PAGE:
Lovely forgiveness

Stuff reports:

Inside Rahimi Ahmad’s home no-one in the family of four speaks about the man responsible for turning their life upside down.

Just over one year ago Ahmad and his then 11-year-old son Ahmad Razif were inside the Masjid An-nur (Al Noor) for Friday prayers when a 28-year-old Australian man opened fire.

Shortly after the gunfire began Ahmad Razif ran off and disappeared from his father’s sight as the men at the back of the prayer line screamed and shouted for everyone to run from the shooter. …

know that the bullet penetrate to my body from right side. I pray I have to survive to see my son.”

Facing the floor Ahmad tried desperately not to lose consciousness, his mind concentrating on his son.

A terrible ordeal – both physically, plus the anguish of concern for his son.

He still struggles with pain, with fragments of the bullet still lodged inside his body. He’s been told the nerve will take years to recover and the shrapnel in his body will take years to be covered by tissue.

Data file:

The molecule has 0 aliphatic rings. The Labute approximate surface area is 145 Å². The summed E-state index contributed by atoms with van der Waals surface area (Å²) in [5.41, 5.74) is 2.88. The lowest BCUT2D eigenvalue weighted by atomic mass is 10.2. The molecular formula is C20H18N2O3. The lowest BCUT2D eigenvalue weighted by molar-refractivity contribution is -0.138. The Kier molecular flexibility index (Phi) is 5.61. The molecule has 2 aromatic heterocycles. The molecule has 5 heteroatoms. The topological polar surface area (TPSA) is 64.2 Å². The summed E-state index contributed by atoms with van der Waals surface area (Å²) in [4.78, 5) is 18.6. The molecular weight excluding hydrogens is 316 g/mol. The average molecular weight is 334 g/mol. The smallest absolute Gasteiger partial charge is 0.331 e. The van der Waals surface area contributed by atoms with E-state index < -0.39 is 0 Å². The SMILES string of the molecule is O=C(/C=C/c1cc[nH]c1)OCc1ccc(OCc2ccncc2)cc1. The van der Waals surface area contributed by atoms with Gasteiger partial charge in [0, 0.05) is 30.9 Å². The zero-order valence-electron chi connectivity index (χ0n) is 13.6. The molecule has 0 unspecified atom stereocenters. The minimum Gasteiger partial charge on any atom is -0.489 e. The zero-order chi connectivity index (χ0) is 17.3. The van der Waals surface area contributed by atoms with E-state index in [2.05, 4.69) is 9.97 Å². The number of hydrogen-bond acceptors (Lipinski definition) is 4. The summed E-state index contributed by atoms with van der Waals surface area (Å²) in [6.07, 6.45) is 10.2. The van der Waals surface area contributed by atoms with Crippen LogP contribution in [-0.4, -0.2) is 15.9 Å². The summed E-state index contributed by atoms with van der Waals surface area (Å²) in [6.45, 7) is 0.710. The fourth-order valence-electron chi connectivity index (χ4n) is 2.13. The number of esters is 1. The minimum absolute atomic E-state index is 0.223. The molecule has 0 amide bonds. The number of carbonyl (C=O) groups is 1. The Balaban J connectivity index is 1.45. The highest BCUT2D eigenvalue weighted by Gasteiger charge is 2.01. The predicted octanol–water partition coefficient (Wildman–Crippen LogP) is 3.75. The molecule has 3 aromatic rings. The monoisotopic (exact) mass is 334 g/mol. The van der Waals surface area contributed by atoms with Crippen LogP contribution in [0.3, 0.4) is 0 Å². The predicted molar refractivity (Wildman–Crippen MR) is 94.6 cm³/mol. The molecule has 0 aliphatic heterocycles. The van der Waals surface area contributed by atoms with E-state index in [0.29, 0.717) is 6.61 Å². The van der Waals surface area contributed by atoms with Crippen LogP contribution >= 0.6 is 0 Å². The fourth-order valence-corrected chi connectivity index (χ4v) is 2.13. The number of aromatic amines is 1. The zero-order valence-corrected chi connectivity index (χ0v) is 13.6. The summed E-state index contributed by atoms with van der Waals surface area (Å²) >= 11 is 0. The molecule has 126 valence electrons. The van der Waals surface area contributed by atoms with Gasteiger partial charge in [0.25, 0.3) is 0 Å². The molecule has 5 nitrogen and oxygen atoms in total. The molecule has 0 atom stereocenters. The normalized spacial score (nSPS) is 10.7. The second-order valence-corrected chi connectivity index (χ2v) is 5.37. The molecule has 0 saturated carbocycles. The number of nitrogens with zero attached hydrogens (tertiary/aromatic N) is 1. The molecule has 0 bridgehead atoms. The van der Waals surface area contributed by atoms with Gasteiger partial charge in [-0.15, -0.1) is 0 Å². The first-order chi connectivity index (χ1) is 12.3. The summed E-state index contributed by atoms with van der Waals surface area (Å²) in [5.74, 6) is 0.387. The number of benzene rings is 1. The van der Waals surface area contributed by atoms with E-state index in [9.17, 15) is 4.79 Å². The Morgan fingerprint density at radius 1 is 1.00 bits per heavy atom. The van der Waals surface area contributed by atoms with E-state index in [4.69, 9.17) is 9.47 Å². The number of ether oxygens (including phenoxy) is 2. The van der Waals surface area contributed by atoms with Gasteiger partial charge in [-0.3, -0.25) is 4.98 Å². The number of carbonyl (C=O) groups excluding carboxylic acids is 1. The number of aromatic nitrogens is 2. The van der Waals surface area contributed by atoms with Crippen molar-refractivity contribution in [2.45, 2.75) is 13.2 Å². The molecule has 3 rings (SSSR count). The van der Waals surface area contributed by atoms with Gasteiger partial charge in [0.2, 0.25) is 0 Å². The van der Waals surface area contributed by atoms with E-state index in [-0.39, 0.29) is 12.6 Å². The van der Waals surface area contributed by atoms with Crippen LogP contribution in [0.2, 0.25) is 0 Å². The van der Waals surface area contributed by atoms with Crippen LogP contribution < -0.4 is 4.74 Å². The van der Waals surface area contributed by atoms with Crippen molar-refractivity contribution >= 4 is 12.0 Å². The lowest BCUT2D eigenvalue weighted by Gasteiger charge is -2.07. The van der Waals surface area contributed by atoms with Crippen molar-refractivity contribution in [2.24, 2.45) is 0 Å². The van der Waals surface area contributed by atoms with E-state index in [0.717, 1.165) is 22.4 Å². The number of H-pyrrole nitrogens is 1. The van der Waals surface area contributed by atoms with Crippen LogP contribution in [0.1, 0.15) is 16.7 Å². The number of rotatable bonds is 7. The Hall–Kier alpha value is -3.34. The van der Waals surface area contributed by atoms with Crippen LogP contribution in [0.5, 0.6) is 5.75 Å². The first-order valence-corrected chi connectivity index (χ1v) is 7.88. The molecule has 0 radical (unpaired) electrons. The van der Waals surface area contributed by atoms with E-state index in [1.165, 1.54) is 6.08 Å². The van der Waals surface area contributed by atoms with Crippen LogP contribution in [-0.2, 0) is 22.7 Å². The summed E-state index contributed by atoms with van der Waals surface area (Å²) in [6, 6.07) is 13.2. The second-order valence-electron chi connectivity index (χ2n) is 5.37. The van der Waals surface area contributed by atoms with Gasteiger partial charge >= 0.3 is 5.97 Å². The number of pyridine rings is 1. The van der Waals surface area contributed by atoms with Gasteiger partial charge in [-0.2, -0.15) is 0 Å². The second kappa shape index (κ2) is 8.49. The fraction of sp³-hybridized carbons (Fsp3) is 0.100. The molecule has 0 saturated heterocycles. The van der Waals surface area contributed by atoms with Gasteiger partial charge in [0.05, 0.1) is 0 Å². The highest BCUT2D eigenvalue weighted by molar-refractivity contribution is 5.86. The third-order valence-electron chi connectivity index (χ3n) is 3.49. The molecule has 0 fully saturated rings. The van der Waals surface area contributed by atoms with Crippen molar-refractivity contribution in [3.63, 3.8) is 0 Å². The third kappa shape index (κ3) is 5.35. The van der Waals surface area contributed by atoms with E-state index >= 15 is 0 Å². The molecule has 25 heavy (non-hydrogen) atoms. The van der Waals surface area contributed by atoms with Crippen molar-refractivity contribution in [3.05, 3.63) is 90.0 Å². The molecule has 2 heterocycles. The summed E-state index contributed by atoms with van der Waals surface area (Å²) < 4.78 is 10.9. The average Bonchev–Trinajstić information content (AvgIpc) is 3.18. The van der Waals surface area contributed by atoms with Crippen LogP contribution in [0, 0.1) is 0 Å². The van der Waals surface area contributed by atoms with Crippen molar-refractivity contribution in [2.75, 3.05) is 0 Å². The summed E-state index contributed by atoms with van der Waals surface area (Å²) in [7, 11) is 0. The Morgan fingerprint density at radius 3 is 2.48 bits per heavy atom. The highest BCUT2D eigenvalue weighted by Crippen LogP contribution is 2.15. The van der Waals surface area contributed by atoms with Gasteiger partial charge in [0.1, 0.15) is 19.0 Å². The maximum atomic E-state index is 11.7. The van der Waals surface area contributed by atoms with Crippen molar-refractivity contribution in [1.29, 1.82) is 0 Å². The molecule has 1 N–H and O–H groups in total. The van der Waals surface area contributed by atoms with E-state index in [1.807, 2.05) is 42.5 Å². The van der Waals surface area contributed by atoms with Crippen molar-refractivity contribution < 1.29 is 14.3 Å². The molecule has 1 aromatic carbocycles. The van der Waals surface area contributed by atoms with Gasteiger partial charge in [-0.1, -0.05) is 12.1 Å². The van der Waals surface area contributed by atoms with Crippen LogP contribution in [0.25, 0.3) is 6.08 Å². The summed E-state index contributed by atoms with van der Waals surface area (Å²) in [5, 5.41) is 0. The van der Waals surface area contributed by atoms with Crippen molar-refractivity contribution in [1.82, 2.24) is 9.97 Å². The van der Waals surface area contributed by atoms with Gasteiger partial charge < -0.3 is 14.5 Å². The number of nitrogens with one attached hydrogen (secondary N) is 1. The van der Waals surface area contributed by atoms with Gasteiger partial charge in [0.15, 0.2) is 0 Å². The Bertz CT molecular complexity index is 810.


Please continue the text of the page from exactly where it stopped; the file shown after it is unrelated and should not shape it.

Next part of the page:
He takes about five different types of medication to ease the pain which can make him drowsy. He has physio three times a week, but can still not move his right leg, needing a splint and crutches for walking. For long distances he uses a wheelchair.

still cannot spend quality time with my family as I [am] always in pain, I don’t know how many years it will take to get back walking.” …

Their son remains “mentally traumatised”, finding it difficult to get to sleep. He meets with a psychologist once a week.

Ahmad says he has already forgiven the unnamed man and prays he will be a “good and better guy later”.

Such forgiveness is inspiring. know I wouldn’t be capable of forgiveness in situation, but deep can lead some people to be able to do so and I admire them for it.

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